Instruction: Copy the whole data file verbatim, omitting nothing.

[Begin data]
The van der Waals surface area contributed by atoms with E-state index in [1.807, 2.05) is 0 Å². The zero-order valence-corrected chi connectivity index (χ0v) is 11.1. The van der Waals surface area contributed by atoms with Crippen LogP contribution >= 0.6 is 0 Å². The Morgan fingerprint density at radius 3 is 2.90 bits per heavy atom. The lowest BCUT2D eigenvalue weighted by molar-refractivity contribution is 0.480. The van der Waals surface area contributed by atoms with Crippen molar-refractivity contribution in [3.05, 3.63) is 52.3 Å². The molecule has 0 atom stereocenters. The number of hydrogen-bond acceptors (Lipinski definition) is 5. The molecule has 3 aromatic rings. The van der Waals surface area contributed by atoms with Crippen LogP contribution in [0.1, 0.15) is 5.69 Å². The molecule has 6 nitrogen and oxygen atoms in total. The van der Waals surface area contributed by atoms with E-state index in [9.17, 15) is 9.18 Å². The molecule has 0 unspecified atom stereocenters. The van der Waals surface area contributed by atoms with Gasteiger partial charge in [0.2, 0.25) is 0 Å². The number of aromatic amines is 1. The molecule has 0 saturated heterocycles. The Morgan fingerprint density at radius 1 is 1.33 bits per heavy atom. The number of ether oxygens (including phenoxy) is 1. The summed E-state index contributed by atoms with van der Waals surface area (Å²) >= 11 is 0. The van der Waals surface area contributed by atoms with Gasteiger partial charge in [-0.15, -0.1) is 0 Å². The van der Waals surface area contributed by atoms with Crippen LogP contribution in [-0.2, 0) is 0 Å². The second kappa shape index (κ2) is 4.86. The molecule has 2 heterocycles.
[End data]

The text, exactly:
The van der Waals surface area contributed by atoms with E-state index in [1.807, 2.05) is 0 Å². The zero-order valence-corrected chi connectivity index (χ0v) is 11.1. The van der Waals surface area contributed by atoms with Crippen LogP contribution >= 0.6 is 0 Å². The Morgan fingerprint density at radius 3 is 2.90 bits per heavy atom. The lowest BCUT2D eigenvalue weighted by molar-refractivity contribution is 0.480. The van der Waals surface area contributed by atoms with Crippen molar-refractivity contribution in [3.05, 3.63) is 52.3 Å². The molecule has 0 atom stereocenters. The number of hydrogen-bond acceptors (Lipinski definition) is 5. The molecule has 3 aromatic rings. The van der Waals surface area contributed by atoms with Crippen LogP contribution in [0.1, 0.15) is 5.69 Å². The molecule has 6 nitrogen and oxygen atoms in total. The van der Waals surface area contributed by atoms with E-state index in [9.17, 15) is 9.18 Å². The molecule has 0 unspecified atom stereocenters. The van der Waals surface area contributed by atoms with Gasteiger partial charge in [0.2, 0.25) is 0 Å². The number of aromatic amines is 1. The molecule has 0 saturated heterocycles. The Morgan fingerprint density at radius 1 is 1.33 bits per heavy atom. The number of ether oxygens (including phenoxy) is 1. The summed E-state index contributed by atoms with van der Waals surface area (Å²) >= 11 is 0. The van der Waals surface area contributed by atoms with Gasteiger partial charge in [-0.15, -0.1) is 0 Å². The van der Waals surface area contributed by atoms with Crippen LogP contribution in [-0.2, 0) is 0 Å². The second kappa shape index (κ2) is 4.86. The molecule has 2 heterocycles.